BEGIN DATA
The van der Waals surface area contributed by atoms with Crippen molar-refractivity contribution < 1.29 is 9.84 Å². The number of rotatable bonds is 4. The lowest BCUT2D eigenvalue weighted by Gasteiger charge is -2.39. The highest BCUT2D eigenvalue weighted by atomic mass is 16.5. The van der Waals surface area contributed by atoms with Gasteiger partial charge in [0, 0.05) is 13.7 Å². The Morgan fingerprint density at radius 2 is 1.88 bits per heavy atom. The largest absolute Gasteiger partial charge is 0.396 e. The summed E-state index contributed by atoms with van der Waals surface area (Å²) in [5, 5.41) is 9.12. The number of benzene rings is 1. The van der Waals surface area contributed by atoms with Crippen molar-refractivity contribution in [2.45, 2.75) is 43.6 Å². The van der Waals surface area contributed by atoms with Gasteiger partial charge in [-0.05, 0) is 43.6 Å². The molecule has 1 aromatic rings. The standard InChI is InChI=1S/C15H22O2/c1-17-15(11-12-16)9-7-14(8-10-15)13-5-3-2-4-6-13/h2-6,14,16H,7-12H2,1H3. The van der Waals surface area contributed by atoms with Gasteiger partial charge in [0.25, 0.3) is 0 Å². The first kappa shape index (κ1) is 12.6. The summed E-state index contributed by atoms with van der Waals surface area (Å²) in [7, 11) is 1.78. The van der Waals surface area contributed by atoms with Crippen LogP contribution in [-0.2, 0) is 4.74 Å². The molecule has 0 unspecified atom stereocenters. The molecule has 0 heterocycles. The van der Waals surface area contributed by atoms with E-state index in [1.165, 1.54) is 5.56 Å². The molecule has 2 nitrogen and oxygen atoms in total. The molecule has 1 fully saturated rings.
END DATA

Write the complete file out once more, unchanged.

The van der Waals surface area contributed by atoms with Crippen molar-refractivity contribution < 1.29 is 9.84 Å². The number of rotatable bonds is 4. The lowest BCUT2D eigenvalue weighted by Gasteiger charge is -2.39. The highest BCUT2D eigenvalue weighted by atomic mass is 16.5. The van der Waals surface area contributed by atoms with Gasteiger partial charge in [0, 0.05) is 13.7 Å². The Morgan fingerprint density at radius 2 is 1.88 bits per heavy atom. The largest absolute Gasteiger partial charge is 0.396 e. The summed E-state index contributed by atoms with van der Waals surface area (Å²) in [5, 5.41) is 9.12. The number of benzene rings is 1. The van der Waals surface area contributed by atoms with Crippen molar-refractivity contribution in [2.45, 2.75) is 43.6 Å². The van der Waals surface area contributed by atoms with Gasteiger partial charge in [-0.05, 0) is 43.6 Å². The molecule has 1 aromatic rings. The standard InChI is InChI=1S/C15H22O2/c1-17-15(11-12-16)9-7-14(8-10-15)13-5-3-2-4-6-13/h2-6,14,16H,7-12H2,1H3. The van der Waals surface area contributed by atoms with Gasteiger partial charge in [0.25, 0.3) is 0 Å². The first kappa shape index (κ1) is 12.6. The summed E-state index contributed by atoms with van der Waals surface area (Å²) in [7, 11) is 1.78. The van der Waals surface area contributed by atoms with Crippen LogP contribution in [-0.2, 0) is 4.74 Å². The molecule has 0 unspecified atom stereocenters. The molecule has 0 heterocycles. The van der Waals surface area contributed by atoms with E-state index in [1.165, 1.54) is 5.56 Å². The molecule has 2 nitrogen and oxygen atoms in total. The molecule has 1 fully saturated rings.